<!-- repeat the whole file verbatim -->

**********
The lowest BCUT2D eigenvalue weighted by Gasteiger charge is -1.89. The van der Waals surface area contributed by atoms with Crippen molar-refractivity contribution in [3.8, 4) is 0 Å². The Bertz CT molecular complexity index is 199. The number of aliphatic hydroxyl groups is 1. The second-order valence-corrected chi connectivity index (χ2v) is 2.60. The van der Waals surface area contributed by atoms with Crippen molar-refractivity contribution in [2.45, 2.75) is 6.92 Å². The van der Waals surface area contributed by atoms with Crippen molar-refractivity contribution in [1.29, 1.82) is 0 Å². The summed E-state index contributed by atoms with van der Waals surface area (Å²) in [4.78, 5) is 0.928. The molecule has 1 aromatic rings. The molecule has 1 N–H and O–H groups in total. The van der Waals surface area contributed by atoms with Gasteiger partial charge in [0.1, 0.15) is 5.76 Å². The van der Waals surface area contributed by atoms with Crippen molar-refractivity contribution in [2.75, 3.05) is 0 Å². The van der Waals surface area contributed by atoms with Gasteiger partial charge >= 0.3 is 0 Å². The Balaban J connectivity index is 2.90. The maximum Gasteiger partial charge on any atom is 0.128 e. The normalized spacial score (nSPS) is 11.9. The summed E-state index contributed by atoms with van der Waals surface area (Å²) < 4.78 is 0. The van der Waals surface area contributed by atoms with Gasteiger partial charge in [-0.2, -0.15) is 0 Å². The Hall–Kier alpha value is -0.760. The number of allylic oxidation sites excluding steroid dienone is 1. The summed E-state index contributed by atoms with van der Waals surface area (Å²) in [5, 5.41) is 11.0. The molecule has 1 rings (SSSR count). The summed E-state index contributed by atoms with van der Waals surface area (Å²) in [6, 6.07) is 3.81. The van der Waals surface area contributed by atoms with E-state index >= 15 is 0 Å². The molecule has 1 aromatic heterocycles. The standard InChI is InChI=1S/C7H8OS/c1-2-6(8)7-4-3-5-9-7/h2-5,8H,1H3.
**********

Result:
The lowest BCUT2D eigenvalue weighted by Gasteiger charge is -1.89. The van der Waals surface area contributed by atoms with Crippen molar-refractivity contribution in [3.8, 4) is 0 Å². The Bertz CT molecular complexity index is 199. The number of aliphatic hydroxyl groups is 1. The second-order valence-corrected chi connectivity index (χ2v) is 2.60. The van der Waals surface area contributed by atoms with Crippen molar-refractivity contribution in [2.45, 2.75) is 6.92 Å². The van der Waals surface area contributed by atoms with Crippen molar-refractivity contribution in [1.29, 1.82) is 0 Å². The summed E-state index contributed by atoms with van der Waals surface area (Å²) in [4.78, 5) is 0.928. The molecule has 1 aromatic rings. The molecule has 1 N–H and O–H groups in total. The van der Waals surface area contributed by atoms with Gasteiger partial charge in [0.1, 0.15) is 5.76 Å². The van der Waals surface area contributed by atoms with Crippen molar-refractivity contribution in [2.75, 3.05) is 0 Å². The van der Waals surface area contributed by atoms with Gasteiger partial charge >= 0.3 is 0 Å². The Balaban J connectivity index is 2.90. The maximum Gasteiger partial charge on any atom is 0.128 e. The normalized spacial score (nSPS) is 11.9. The summed E-state index contributed by atoms with van der Waals surface area (Å²) < 4.78 is 0. The van der Waals surface area contributed by atoms with Gasteiger partial charge in [-0.2, -0.15) is 0 Å². The Hall–Kier alpha value is -0.760. The number of allylic oxidation sites excluding steroid dienone is 1. The summed E-state index contributed by atoms with van der Waals surface area (Å²) in [5, 5.41) is 11.0. The molecule has 1 rings (SSSR count). The summed E-state index contributed by atoms with van der Waals surface area (Å²) in [6, 6.07) is 3.81. The van der Waals surface area contributed by atoms with E-state index >= 15 is 0 Å². The molecule has 1 aromatic heterocycles. The standard InChI is InChI=1S/C7H8OS/c1-2-6(8)7-4-3-5-9-7/h2-5,8H,1H3.